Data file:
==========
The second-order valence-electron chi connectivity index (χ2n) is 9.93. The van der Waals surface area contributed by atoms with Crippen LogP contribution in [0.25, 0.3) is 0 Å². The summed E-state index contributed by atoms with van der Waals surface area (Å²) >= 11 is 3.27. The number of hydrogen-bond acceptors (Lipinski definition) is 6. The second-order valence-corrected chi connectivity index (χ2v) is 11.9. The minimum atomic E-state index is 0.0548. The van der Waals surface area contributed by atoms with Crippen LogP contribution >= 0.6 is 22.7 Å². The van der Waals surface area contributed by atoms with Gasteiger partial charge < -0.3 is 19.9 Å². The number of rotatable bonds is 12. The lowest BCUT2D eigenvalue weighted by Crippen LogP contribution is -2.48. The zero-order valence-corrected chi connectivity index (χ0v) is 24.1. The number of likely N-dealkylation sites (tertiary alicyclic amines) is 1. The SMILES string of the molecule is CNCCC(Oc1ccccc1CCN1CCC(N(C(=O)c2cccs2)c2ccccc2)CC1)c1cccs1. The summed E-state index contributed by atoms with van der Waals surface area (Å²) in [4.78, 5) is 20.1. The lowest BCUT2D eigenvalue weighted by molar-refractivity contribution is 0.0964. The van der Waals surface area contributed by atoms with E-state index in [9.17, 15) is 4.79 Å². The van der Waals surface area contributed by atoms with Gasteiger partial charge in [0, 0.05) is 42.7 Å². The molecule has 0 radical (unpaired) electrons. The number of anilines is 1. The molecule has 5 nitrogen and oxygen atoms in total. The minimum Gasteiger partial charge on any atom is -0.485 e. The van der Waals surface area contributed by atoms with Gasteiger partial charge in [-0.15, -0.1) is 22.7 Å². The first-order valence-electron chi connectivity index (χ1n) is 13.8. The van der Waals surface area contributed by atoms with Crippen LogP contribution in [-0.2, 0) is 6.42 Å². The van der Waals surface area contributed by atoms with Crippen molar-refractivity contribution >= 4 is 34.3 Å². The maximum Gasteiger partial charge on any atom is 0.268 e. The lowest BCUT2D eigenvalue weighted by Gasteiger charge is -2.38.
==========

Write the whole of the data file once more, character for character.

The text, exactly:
The second-order valence-electron chi connectivity index (χ2n) is 9.93. The van der Waals surface area contributed by atoms with Crippen LogP contribution in [0.25, 0.3) is 0 Å². The summed E-state index contributed by atoms with van der Waals surface area (Å²) >= 11 is 3.27. The number of hydrogen-bond acceptors (Lipinski definition) is 6. The second-order valence-corrected chi connectivity index (χ2v) is 11.9. The minimum atomic E-state index is 0.0548. The van der Waals surface area contributed by atoms with Crippen LogP contribution >= 0.6 is 22.7 Å². The van der Waals surface area contributed by atoms with Gasteiger partial charge < -0.3 is 19.9 Å². The number of rotatable bonds is 12. The lowest BCUT2D eigenvalue weighted by Crippen LogP contribution is -2.48. The zero-order valence-corrected chi connectivity index (χ0v) is 24.1. The number of likely N-dealkylation sites (tertiary alicyclic amines) is 1. The SMILES string of the molecule is CNCCC(Oc1ccccc1CCN1CCC(N(C(=O)c2cccs2)c2ccccc2)CC1)c1cccs1. The summed E-state index contributed by atoms with van der Waals surface area (Å²) in [4.78, 5) is 20.1. The lowest BCUT2D eigenvalue weighted by molar-refractivity contribution is 0.0964. The van der Waals surface area contributed by atoms with E-state index in [9.17, 15) is 4.79 Å². The van der Waals surface area contributed by atoms with Gasteiger partial charge in [0, 0.05) is 42.7 Å². The molecule has 0 radical (unpaired) electrons. The number of anilines is 1. The molecule has 5 nitrogen and oxygen atoms in total. The minimum Gasteiger partial charge on any atom is -0.485 e. The van der Waals surface area contributed by atoms with Gasteiger partial charge in [-0.15, -0.1) is 22.7 Å². The first-order valence-electron chi connectivity index (χ1n) is 13.8. The van der Waals surface area contributed by atoms with Crippen LogP contribution in [-0.2, 0) is 6.42 Å². The van der Waals surface area contributed by atoms with Crippen molar-refractivity contribution >= 4 is 34.3 Å². The maximum Gasteiger partial charge on any atom is 0.268 e. The lowest BCUT2D eigenvalue weighted by Gasteiger charge is -2.38.